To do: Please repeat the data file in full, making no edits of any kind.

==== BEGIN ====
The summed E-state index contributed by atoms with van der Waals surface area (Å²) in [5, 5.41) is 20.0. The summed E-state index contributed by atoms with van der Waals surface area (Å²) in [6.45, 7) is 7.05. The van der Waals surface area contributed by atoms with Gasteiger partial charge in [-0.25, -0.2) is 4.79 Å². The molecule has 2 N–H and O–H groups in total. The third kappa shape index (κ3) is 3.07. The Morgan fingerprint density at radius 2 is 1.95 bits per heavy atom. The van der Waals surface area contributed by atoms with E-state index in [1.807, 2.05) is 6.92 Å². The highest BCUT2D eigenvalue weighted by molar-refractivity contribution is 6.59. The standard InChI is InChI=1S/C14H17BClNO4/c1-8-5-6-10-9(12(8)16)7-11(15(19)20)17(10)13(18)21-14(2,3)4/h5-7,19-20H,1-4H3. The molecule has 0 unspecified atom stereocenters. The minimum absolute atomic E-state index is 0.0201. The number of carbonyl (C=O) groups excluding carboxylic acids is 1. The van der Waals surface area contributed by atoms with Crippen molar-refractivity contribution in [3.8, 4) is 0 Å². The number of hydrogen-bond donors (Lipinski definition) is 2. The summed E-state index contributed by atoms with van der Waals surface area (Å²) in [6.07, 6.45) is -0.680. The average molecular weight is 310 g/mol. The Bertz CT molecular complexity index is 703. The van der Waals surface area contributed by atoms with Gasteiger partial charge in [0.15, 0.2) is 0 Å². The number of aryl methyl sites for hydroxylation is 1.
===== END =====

The summed E-state index contributed by atoms with van der Waals surface area (Å²) in [5, 5.41) is 20.0. The summed E-state index contributed by atoms with van der Waals surface area (Å²) in [6.45, 7) is 7.05. The van der Waals surface area contributed by atoms with Gasteiger partial charge in [-0.25, -0.2) is 4.79 Å². The molecule has 2 N–H and O–H groups in total. The third kappa shape index (κ3) is 3.07. The Morgan fingerprint density at radius 2 is 1.95 bits per heavy atom. The van der Waals surface area contributed by atoms with E-state index in [1.807, 2.05) is 6.92 Å². The highest BCUT2D eigenvalue weighted by molar-refractivity contribution is 6.59. The standard InChI is InChI=1S/C14H17BClNO4/c1-8-5-6-10-9(12(8)16)7-11(15(19)20)17(10)13(18)21-14(2,3)4/h5-7,19-20H,1-4H3. The molecule has 0 unspecified atom stereocenters. The minimum absolute atomic E-state index is 0.0201. The number of carbonyl (C=O) groups excluding carboxylic acids is 1. The van der Waals surface area contributed by atoms with Crippen molar-refractivity contribution in [3.8, 4) is 0 Å². The number of hydrogen-bond donors (Lipinski definition) is 2. The summed E-state index contributed by atoms with van der Waals surface area (Å²) in [6.07, 6.45) is -0.680. The average molecular weight is 310 g/mol. The Bertz CT molecular complexity index is 703. The van der Waals surface area contributed by atoms with Gasteiger partial charge in [0.15, 0.2) is 0 Å². The number of aryl methyl sites for hydroxylation is 1.